Tuesday, May 29, 2018 — The Australian asylum seeker debate and the Rohingya refugee crisis will be under the microscope as The Australian National University (ANU) releases a series of expert essays giving an in-depth analysis on the current state of migration in the Asia Pacific.
The essays bring to light some of the region’s most troubling situations of people on the move as well as the opportunities for better national and regional responses.
Dean of the ANU College of Asia and the Pacific Professor Michael Wesley said Australia is in desperate need of fresh ideas if it is to make any positive contribution to the issues involved with movement in the region over the next decade.
“Australia’s conversation about migrants and refugees is too often defined in the narrow terms of economic self-interests, security threats and humanitarian obligations,” Professor Wesley said.
“Controversy around Manus Island and the ongoing Rohingya crisis remind us that the dynamics of people movement in our region are radically shifting.
“This essay series brings these dynamics to the forefront of public and policy consciousness. Our experts move beyond Australia’s current conversation to provide considered perspectives on opportunities for better national and regional responses.”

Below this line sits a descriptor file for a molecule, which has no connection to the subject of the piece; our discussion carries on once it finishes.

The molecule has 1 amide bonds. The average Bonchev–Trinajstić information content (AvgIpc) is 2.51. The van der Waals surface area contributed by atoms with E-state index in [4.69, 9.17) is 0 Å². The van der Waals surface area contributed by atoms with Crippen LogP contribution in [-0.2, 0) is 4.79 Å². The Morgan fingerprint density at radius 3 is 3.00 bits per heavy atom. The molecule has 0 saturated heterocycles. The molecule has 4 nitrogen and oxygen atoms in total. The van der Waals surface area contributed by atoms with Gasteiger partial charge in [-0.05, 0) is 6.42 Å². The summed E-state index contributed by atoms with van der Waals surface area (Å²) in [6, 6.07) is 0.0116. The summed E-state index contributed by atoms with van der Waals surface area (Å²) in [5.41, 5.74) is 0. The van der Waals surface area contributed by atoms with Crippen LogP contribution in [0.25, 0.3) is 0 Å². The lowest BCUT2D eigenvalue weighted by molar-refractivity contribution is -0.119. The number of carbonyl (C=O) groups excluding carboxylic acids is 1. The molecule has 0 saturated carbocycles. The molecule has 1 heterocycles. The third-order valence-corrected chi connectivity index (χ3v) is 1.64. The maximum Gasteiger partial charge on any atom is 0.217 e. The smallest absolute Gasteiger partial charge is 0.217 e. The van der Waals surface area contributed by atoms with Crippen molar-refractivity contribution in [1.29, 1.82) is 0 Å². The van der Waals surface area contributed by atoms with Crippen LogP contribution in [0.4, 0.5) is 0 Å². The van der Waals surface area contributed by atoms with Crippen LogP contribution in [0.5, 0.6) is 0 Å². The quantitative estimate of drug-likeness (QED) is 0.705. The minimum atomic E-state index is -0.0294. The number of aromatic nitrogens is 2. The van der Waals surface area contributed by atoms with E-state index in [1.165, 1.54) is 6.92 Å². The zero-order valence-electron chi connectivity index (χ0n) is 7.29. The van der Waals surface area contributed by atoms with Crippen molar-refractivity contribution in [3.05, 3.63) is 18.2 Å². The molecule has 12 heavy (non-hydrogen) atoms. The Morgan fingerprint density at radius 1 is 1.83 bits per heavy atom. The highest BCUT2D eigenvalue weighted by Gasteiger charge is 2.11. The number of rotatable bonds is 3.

Essay topics include:
- The Achievements of the Manus Island Resistance
- No longer in limbo: Rohingya refugees in Melbourne
- Refugees, Security and Populism
- Forced migration, early warning and the prevention of mass atrocities
The essays will be launched by the ANU College of Asia and the Pacific in a publication titled paradigm_shift: people movement on Wednesday 30 May.
More information is available here: http://asiapacific.anu.edu.au/cap-events/2018-05-30/paradigmshift-people-movement
Media are invited to attend.
WHAT: Launch of paradigm_shift: people movement essay collection
WHERE: Liverpool Street Gallery, 243A Liverpool Street, Darlinghurst, NSW
WHEN: Wednesday, 30 May, 2018 - 18:00 to 20:00
For media assistance, contact the ANU media hotline on 02 6125 7979.